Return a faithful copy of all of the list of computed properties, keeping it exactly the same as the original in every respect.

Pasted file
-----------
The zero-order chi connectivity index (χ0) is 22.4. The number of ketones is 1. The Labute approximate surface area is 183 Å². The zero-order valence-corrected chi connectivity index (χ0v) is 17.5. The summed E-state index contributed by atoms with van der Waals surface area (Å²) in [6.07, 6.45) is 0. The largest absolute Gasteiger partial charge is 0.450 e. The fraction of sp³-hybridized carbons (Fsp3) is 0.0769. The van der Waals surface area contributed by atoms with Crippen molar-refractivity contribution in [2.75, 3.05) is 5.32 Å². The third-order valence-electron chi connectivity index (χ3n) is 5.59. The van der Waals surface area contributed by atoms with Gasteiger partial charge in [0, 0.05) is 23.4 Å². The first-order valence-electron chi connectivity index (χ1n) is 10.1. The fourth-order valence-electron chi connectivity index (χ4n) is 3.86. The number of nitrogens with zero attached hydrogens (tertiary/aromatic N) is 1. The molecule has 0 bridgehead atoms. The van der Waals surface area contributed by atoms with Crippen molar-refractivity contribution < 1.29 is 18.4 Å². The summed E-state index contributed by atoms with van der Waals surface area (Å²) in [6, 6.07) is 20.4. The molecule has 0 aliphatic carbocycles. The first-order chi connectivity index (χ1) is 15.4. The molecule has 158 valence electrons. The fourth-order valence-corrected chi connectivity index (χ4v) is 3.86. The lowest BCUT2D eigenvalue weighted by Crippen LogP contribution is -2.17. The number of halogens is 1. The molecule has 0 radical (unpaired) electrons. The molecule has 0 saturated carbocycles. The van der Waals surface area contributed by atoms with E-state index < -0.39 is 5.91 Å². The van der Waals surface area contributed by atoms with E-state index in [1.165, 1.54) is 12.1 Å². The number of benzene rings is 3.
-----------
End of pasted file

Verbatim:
The zero-order chi connectivity index (χ0) is 22.4. The number of ketones is 1. The Labute approximate surface area is 183 Å². The zero-order valence-corrected chi connectivity index (χ0v) is 17.5. The summed E-state index contributed by atoms with van der Waals surface area (Å²) in [6.07, 6.45) is 0. The largest absolute Gasteiger partial charge is 0.450 e. The fraction of sp³-hybridized carbons (Fsp3) is 0.0769. The van der Waals surface area contributed by atoms with Crippen molar-refractivity contribution in [2.75, 3.05) is 5.32 Å². The third-order valence-electron chi connectivity index (χ3n) is 5.59. The van der Waals surface area contributed by atoms with Gasteiger partial charge in [0, 0.05) is 23.4 Å². The first-order valence-electron chi connectivity index (χ1n) is 10.1. The fourth-order valence-electron chi connectivity index (χ4n) is 3.86. The number of nitrogens with zero attached hydrogens (tertiary/aromatic N) is 1. The molecule has 0 bridgehead atoms. The van der Waals surface area contributed by atoms with Crippen molar-refractivity contribution < 1.29 is 18.4 Å². The summed E-state index contributed by atoms with van der Waals surface area (Å²) in [6, 6.07) is 20.4. The molecule has 0 aliphatic carbocycles. The first-order chi connectivity index (χ1) is 15.4. The molecule has 158 valence electrons. The fourth-order valence-corrected chi connectivity index (χ4v) is 3.86. The lowest BCUT2D eigenvalue weighted by Crippen LogP contribution is -2.17. The number of halogens is 1. The molecule has 0 radical (unpaired) electrons. The molecule has 0 saturated carbocycles. The van der Waals surface area contributed by atoms with E-state index < -0.39 is 5.91 Å². The van der Waals surface area contributed by atoms with E-state index in [1.165, 1.54) is 12.1 Å². The number of benzene rings is 3.